Debate about foreign influences on architecture is not entirely new. Craftsmen from the continent were involved in building Norwegian mediaeval churches, and after the dissolution of the union in 1814 the country’s new institutions were by and large designed by Danish and German architects. But since the beginning of the 1900s, once architecture was an established course of study at NTH (Norwegian Institute of Technology; today the Norwegian University of Science and Technology in Trondheim), Norwegian architects have been responsible for the vast majority of building works in the country. It was not until the EU competition regulations were adopted in 1994 that foreign architects began to make inroads in the Norwegian market, and the trend has been sustained by the country’s strong oil-driven economy and numerous public sector building projects. In 2012 the results of these factors are striking: a dozen public building projects designed by foreign architects are either in preparation, under construction, or completed.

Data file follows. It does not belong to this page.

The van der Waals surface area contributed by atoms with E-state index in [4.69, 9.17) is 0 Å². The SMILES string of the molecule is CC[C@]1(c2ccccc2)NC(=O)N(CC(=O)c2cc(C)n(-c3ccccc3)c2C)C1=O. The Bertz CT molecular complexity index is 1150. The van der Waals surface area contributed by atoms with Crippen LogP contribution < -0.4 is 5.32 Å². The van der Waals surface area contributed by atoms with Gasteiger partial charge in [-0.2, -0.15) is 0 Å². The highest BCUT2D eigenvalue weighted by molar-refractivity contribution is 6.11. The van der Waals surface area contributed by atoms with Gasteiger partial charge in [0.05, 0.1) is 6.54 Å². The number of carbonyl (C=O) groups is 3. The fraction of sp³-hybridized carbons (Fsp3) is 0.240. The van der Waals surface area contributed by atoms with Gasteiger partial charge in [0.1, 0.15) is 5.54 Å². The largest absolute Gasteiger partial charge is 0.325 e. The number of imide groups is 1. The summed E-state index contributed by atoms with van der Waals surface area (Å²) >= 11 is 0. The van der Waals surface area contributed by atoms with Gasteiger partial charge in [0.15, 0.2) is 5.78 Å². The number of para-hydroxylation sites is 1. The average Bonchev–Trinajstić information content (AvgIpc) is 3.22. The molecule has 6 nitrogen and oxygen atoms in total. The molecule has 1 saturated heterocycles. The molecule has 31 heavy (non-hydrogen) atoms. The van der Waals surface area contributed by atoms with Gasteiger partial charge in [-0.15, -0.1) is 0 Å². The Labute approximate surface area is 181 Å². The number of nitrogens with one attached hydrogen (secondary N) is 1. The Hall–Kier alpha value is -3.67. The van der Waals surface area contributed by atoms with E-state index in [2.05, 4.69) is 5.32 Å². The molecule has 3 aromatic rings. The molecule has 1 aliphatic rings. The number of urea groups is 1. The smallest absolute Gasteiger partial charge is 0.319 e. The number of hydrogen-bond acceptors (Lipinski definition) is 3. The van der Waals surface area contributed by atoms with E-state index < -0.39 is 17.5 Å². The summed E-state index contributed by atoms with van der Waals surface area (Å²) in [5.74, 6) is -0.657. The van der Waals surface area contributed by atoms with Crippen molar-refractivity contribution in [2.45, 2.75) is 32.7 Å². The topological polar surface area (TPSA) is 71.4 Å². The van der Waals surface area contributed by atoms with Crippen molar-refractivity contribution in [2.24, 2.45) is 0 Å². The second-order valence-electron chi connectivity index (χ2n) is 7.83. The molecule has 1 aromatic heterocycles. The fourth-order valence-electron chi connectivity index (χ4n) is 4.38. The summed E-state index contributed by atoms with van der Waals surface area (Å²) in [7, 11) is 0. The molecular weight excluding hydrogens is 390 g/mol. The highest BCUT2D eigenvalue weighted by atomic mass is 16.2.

The architects included in this exhibition are consummate professionals. Their projects reflect exceptional quality at every stage – planning, design, choice of materials, execution – and many of them will become important sources of inspiration. Norwegian architecture is well served by intensified international competition. Every good architect can acquire competence about the particular context that a building project is always a part of, regardless of national origin. Thus, increasing globalization need not lead to uniformity in architecture.
The Pavillon de l’Arsenal has invited fifteen European agencies —including Ecosistema Urbano— that question the way that modern-day cities are built to participate in an exhibition that will be opening this wednesday in Paris under the motto “RE-cycle, RE-use, RE-invest, RE-build”.
We are very glad to be there among such a great selection of agencies and collectives (some of them featured in our recent series about placemaking) that share the same interests and explore similar approaches while working in quite different contexts.
Our contribution to the exhibition will be focused on dreamhamar, our most recent participatory project in Hamar (Norway), in which we have applied our ideas about network design.
A quote from the exhibition follows:
In Amsterdam, Berlin, Brussels, London, Madrid, Paris or Rotterdam,… these extraordinary teams have taken up a critical stance. They admit to exploring the role of architecture in societal changes. They are pro-action and produce and often even build their projects themselves. The practices are promises which revive long-forgotten utopian ideals.